‘Henry Gamble’s Birthday Party’: Coming-out story in Chicago suburbs lacks insight

SHARE ‘Henry Gamble’s Birthday Party’: Coming-out story in Chicago suburbs lacks insight

Even for teens in sophisticated, urban and relatively liberal communities, comingout as gay is challenging — even in 2016. For youth raised and continuing to live in households run by parents who strictly adhere to evangelical Christian beliefs, that challenge is overwhelming.

That’s the premise of “Henry Gamble’s Birthday Party,” the well-intentioned if flawed film from writer and director Stephen Cone, who shot the movie in the Chicago suburbs.

The title character, played somewhat amateurishly by Cole Doman, is the son of an evangelical minister (Pat Healy), who along with his wife and the boy’s mother (Elizabeth Laidlaw) throws Henry’s 17th birthday party — mostly centered on their backyard swimming pool.

Throughout the storyline, we are barraged by some pretty heavy-handed moralizing by Cone’s screenplay (inspired clearly by his own Southern Baptist upbringing) that juxtaposes the religious teachings of the Christian right and the natural impulses coursing through Henry’s young, sexually curious body.

Henry is clearly eagerto experience the satisfaction of a physical relationship with another young man — ideallyhis best pal Gabe (Joe Keery), who happens to be straight and thus unattainable.

The film kicks off with the two boys sharing a bed during a sleepover prior to Henry’s party — a night during which they mutually masturbate. While that scene is intended to showcase Henry’s frustration and true feelings, it only came off (so to speak) as another example of this film’s awkward storytelling.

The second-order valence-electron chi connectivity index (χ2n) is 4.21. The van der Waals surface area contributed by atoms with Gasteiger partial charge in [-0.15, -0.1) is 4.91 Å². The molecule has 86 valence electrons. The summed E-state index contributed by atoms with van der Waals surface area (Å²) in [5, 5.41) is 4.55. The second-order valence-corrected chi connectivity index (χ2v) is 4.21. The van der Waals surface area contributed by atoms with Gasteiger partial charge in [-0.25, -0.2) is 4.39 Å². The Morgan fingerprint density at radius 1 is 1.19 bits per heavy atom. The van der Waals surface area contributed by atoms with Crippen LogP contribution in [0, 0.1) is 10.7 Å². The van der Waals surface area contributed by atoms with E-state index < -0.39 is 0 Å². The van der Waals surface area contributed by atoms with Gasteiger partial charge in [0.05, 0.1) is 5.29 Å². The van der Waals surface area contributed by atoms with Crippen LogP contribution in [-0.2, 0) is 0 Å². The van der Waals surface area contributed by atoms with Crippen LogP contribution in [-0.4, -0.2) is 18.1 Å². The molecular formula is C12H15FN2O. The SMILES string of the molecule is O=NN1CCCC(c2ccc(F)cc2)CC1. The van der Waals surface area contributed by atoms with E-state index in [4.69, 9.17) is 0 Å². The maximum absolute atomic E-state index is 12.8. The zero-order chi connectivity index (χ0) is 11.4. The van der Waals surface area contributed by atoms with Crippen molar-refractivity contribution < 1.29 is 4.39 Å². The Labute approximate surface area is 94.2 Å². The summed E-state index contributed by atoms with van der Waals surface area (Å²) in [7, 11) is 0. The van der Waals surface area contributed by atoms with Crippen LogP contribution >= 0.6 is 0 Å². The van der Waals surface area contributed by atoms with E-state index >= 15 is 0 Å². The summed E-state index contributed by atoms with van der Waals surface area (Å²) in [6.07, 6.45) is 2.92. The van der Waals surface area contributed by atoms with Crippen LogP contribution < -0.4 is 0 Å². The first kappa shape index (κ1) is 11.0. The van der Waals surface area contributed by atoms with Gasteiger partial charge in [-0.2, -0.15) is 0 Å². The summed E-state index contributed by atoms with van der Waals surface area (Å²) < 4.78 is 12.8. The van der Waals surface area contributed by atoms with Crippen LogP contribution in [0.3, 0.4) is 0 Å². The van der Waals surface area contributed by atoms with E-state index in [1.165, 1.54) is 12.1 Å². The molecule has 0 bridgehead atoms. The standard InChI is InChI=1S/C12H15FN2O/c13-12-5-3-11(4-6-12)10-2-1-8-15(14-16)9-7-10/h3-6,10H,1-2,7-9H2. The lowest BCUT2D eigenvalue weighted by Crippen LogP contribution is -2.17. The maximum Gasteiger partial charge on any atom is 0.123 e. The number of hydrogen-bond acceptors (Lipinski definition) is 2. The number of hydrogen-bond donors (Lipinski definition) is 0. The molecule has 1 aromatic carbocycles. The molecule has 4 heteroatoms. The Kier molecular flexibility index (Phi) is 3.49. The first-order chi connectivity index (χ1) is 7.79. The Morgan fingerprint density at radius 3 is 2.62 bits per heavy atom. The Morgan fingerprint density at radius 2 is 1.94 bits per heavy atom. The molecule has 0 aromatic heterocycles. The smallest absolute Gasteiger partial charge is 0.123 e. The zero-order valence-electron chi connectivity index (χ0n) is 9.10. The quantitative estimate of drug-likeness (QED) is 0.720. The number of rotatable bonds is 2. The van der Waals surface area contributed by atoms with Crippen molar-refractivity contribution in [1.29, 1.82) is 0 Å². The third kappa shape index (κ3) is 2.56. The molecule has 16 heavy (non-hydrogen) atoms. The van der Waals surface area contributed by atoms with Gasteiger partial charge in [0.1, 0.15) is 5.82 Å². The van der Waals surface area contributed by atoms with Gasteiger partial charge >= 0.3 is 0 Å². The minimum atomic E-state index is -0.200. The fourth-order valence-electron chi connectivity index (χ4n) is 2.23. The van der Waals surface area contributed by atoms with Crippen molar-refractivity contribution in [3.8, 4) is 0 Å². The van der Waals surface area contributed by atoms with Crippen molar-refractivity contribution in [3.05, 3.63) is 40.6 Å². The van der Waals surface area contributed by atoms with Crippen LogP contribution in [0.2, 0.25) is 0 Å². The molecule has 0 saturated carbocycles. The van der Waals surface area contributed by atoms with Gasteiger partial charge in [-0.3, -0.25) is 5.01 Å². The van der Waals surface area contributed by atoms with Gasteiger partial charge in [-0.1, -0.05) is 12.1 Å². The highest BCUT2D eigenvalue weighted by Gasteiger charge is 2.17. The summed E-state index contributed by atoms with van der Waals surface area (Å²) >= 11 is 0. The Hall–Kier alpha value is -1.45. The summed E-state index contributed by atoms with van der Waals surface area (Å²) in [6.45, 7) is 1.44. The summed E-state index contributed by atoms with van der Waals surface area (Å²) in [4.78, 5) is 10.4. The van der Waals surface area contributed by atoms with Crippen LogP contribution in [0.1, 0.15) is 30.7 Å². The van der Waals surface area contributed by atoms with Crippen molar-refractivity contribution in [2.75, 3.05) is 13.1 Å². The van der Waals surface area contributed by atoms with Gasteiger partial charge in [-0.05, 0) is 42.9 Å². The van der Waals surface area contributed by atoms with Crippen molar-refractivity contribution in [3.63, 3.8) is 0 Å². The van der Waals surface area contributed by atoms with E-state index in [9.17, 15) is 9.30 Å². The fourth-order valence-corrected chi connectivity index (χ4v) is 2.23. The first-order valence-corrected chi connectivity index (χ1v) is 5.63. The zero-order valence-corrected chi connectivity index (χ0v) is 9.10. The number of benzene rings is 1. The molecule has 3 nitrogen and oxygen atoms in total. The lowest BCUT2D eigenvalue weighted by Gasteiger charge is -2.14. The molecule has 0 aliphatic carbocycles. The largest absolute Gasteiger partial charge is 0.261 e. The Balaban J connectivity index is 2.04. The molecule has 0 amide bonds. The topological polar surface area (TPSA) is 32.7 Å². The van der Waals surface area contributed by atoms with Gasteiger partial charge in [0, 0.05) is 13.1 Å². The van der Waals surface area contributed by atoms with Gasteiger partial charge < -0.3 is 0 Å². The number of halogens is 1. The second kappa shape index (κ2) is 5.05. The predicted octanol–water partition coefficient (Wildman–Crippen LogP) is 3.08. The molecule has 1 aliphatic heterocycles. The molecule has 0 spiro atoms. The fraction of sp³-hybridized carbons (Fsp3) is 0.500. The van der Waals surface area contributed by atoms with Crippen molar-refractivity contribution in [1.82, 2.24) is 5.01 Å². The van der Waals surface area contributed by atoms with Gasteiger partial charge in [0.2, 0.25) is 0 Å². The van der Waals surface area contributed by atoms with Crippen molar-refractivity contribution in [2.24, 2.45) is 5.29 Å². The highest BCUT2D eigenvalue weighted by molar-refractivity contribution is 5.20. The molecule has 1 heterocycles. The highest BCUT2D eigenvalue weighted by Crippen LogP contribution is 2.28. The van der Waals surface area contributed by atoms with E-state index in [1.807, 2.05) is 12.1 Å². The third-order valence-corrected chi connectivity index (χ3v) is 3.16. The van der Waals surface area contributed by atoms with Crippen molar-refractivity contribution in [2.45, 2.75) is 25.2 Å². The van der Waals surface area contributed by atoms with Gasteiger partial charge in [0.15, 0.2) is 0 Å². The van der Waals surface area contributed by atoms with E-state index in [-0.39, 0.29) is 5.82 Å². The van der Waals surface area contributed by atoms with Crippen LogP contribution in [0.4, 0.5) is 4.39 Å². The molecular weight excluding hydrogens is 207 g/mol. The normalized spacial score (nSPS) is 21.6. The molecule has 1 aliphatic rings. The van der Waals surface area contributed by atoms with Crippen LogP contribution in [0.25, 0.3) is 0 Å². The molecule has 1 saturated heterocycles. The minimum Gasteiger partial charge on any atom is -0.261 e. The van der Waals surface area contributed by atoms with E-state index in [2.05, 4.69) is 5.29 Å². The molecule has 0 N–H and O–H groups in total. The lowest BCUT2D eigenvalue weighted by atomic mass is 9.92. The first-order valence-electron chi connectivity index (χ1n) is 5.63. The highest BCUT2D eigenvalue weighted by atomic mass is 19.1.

In addition, Cone seemed to have some kind of obsession with filming Henry and the rest of the young, attractive cast (both male and female) in a seemingly endless series of underwater shots.

That said, there are a number of effective scenes in “Henry Gamble’s Birthday Party.” I particularly liked the moment whenhis mother, played with deep sincerity by Laidlaw, reveals a past straying from a righteous life to her daughter Autumn (Nina Ganet) — who is, herself, struggling with a lot of emotional issues.

Also insightful was the scenewhere some non-Christians query the kids about how such subjects as biology are taught in a strictly Christian school.

However, while this film attempts to address an intriguing human conflict, it falls short from delivering what could have been a more engaging answer to that conflict between the flesh and the soul.

[s3r star=2.5/4]

Sunroom Picturespresents a film written and directed by Stephen Cone. Running time: 87 minutes. No MPAA rating. Opens Friday at the Gene Siskel Film Center.

The Latest
The fire was upgraded to a three-alarm, level one hazmat fire, Chicago fire officials said.
Miller and Rep. Rodney Davis are facing off in a GOP primary battle where some $12 million in outside money is flooding the 15th congressional district.
Two armed males entered the bus in the 300 block of South Pulaski Road, walked to the back and began shooting at two people on board, Chicago police said.
State Sen. Darren Bailey had been seeking Trump’s endorsement for months. The former president finally delivered it Saturday, telling a crowd in western Illinois, “Darren is a fearless supporter of the Second Amendment and a tireless champion of religious liberty.”
So-called neonics add a much smaller amount of pesticides to the environment than widespread spraying, but they are absorbed by plants, which makes the entire plant deadly to some species.